|Brecon Beacons |
|Managed by:||National Park Authority, National Trust|
|OS grid references:||SN 977 228 (Base camp) |
SO 009 215 (Pen y Fan)
SN 977 262 (Visitors Centre)
|Nearest postcodes:||LD3 8NH (Base camp) |
LD3 8NL (Pen y Fan)
LD3 8ER (Visitors Centre)
|Usual work:||Path maintenance, drainage culvert repairs|
The Brecon Beacons National Park offers spectacular views over the glacial valleys and provides a haven for wildlife and hikers alike. On clear days is it possible to see as far as the coast of Devon, Herefordshire and Pumlumon from the summits. The geology of the Brecon Beacons is protected as a 5009.95 hectare Site of Special Scientific Interest (SSSI). Within this there are Special Conservation Areas (SAC), which includes the summits of Pen y Fan, Cribyn and Fan y Big. The Brecon Beacons are reportedly named after the practice of lighting signal fires to warn of oncoming attacks by the English into Wales.
Nearly four percent of the National Park, some 5,000 hectares, is cared for by the National Trust. This includes Pen y Fan (“Top of the beacon”), the highest hill in southern Britain at 885 meters above sea level and as such it is a tourist "honey-pot”. OCV have worked with the National Trust on and around Pen y Fan doing vital work such as trail maintenance, drainage culverts, building revetment walls and stone pitching drains.
The Brecon Beacons (Bannau Brycheiniog in Welsh) are a chain of peaks that form a horseshoe around the head of the Taf Fechan river to the South-East. The lower slopes of Pen y Fan are on Senni Beds Formation mudstones and sandstones, while the upper slopes are of the Brownstones Formation and the peak is of the Plateau Beds Formation sandstone. The red sandstones were laid down during the Devonian period (416 to 359 million years ago). The current landscape owes a lot to the glaciers from the last ice age, leaving behind the sharp peaks and great glacial valleys. The summit of Pen y Fan still bears ripple marks left by the seas.
Flora and Fauna
Approximately half of the Brecon Beacons consists of dry grassland. There are also important areas of heath and scrub. Heathers and the reed juncus are commonly seen on the slopes. The Old Red Sandstone cliffs of the Brecon Beacons, such as those of Pen y Fan, are reported to support the most southerly representation of Calcareous rocky slopes with artic-alpine flora and fauna in the UK. Among the species at the site are purple saxifrage, brittle bladder-fern, green spleenwort and several rare hieracium. Nationally scarce bryophyte species recorded here include plagiopus oederianus and scapania aequiloba. Where calcareous sediments have been leached from the rock species such as serrated wintergrass and fir clubmoss can be found. Bryophytes that thrive in these lower cliff faces include the rare brachydontium trichodes and rhabdoweisia crenulata.
Pen y Fan also supports small areas of dry heathland, which provides habitat for species such as heather and bilberry. On lower slope where grazing of the thin acid grassland is higher, heathland species are more sparse. Bracken can be found growing in deeper soils at lower down the hills, alongside mixed scrub. The cliffs in the Brecon Beacons, such as those of Pen y Fan are known to provide nesting sites for birds such as peregrine falcons and ravens.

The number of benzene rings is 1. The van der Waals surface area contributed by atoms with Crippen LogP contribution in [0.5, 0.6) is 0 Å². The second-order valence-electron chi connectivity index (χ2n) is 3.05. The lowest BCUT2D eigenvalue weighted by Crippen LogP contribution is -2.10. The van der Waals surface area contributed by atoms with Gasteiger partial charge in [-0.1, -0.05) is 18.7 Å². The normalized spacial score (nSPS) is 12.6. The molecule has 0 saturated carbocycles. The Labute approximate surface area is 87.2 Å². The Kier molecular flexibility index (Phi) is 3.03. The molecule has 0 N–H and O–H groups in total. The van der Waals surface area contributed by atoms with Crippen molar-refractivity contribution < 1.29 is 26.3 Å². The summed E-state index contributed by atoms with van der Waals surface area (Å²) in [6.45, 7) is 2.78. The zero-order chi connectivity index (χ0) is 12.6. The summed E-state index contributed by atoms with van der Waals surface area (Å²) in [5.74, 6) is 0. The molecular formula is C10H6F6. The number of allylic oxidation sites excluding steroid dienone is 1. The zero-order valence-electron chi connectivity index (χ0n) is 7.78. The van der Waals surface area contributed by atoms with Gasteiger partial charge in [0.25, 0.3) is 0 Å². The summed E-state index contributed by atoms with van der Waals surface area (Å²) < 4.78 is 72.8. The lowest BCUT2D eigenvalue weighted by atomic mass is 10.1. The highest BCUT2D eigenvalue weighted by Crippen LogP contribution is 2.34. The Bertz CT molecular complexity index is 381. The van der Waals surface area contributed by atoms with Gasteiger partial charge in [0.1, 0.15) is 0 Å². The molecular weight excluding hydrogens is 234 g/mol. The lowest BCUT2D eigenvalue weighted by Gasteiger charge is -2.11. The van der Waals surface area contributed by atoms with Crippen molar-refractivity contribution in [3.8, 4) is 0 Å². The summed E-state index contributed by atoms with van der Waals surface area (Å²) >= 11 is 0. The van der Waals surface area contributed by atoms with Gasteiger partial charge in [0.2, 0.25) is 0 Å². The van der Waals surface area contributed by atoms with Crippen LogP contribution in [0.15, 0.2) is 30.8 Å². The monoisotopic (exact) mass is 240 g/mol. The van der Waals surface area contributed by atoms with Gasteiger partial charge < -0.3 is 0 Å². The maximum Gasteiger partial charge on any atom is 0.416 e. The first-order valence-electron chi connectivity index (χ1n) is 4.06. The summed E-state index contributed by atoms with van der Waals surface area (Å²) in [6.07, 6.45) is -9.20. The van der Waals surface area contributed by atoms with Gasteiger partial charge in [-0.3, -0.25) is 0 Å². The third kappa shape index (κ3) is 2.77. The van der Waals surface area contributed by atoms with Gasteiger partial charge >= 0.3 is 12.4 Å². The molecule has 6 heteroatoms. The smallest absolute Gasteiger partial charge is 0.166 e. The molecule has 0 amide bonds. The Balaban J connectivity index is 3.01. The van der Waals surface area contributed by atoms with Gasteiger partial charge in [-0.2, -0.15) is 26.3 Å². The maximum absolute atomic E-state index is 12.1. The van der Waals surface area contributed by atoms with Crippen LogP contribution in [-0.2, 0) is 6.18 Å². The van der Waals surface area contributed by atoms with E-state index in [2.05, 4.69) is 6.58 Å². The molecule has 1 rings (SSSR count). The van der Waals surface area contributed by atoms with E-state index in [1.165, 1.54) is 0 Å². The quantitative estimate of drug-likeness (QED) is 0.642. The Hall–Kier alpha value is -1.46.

Completed section of stone pitched ditch
The primary function of the Brecon Beacons National Park is to conserve and protect its diverse and stunning habitat, wildlife and landscape. OCV have helped the National Trust to maintain and resurface many trails around the glaciated slopes within the park, such as those on and around Pen y Fan, to encourage the large number of visitors to stick to the paths and minimise their impact on the habitats. Trail maintenance has significant environmental benefits because it greatly reduces erosion of the upland slopes and protects the delicate wild flora and fauna. Important repairs have been done by OCV on drainage culverts and ditches, clearing debris, soil and juncus from the drainage routes and digging/extending ditches to direct water away from the paths. OCV have also built revetment walls and stone pitched drains in the area in order to channel the water off the mountains to reduce the erosion from water running down the slopes. We have also assisted seeding and landscaping the thin soil as part of vital upland erosion control.
Directions to the National Trust Base Camp
When working at Pen y Fan we stay at the National Trust base camp Dan y Gyrn. To reach the base camp, travel South-West along the A470 through the village of Libanus. A few yards after the A4215 junction for Defynogg on the right, take a left down a narrow lane. If travelling from the South, you will see the turning to the A4215 junction for Defynogg on your left and the road to the basecamp just before it on the right. Note that this is the second turn on your right after you see the junction for Defynogg on the left. When the lane turns sharply left carry straight on. Pass a campsite on the right and as the road rises turn into a farm yard on the right. This is the National Trust base camp.